Other Repo To-Do’s

README

There are a few key things everyone needs in their repository that are generally useful. The first important file is the README.md file. A README file broadly contains information about other files in a directory. GitHub made us one by default earlier. It is usually in a plain text format, like markdown (.md) or text (.txt). A good README contains:

HEADING CONTENTS QUESTIONS TO ANSWER
TITLE/SUMMARY General information What does your project do? How is it used? Share your vision!
AUTHORS Credits for maintainers Who is responsible for this project?
GETTING STARTED Installation & dependency instructions If someone were to pick up your project today, what dependencies would they need to install to get it to work?
LICENSE Copyright and licensing information How can others extend, use, remix, and distribute your work? Is there a particular citation format to use?
CONTRIBUTING Guide for prospective contributors How can others help? Make it easy for others to get involved by letting them know how to submit new features, report issues, or offer other assistance.
THANKS Acknowledgments OSS can sometimes be thankless. Don’t be that person! Acknowledge the entities who help you. You can even provide a link to your say thanks inbox to pay that effort forward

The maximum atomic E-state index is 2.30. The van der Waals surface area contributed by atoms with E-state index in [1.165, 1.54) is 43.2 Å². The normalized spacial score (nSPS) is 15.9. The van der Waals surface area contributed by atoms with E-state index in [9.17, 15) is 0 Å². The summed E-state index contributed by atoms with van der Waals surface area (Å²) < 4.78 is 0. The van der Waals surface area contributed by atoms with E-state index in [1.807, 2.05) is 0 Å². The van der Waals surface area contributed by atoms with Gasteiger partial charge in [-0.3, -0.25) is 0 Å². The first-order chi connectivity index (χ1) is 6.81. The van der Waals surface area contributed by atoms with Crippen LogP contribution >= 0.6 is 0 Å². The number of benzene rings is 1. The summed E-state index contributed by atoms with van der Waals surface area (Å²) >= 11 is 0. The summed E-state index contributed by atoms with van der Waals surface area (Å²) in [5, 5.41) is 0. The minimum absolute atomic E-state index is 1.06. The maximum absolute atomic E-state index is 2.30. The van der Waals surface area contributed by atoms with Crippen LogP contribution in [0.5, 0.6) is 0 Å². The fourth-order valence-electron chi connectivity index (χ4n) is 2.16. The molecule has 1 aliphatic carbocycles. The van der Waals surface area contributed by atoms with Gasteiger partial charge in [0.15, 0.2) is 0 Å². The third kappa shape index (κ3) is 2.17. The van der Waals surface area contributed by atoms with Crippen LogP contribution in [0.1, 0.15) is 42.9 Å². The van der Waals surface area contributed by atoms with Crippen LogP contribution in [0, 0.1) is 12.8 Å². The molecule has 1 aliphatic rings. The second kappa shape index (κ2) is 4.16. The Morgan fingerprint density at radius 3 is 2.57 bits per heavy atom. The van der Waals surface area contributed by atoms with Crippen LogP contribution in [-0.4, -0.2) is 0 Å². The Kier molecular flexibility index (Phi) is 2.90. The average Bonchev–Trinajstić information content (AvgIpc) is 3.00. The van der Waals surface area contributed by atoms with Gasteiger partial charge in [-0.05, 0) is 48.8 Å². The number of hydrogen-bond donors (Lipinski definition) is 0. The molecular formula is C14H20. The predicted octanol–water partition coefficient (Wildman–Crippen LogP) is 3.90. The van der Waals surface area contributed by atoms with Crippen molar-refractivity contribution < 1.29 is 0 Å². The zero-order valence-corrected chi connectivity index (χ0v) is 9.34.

LICENSE

The second one is to choose a license and add it to your repository as a LICENSE file (no extension). Choosing a license is an important part of openly sharing your work online and can help let people know how they can use your work – for example, do you want others to be able to modify your code and redistribute it? For many of the open source tools we rely on, it would be impossible to do our work without the code authors and maintainers using a license that outlines those provisions. If there is no license, you must assume All Rights Reserved, which means you can see and run the code, but not much else.

For help in wading through the many types of open source licenses, please visit https://choosealicense.com/.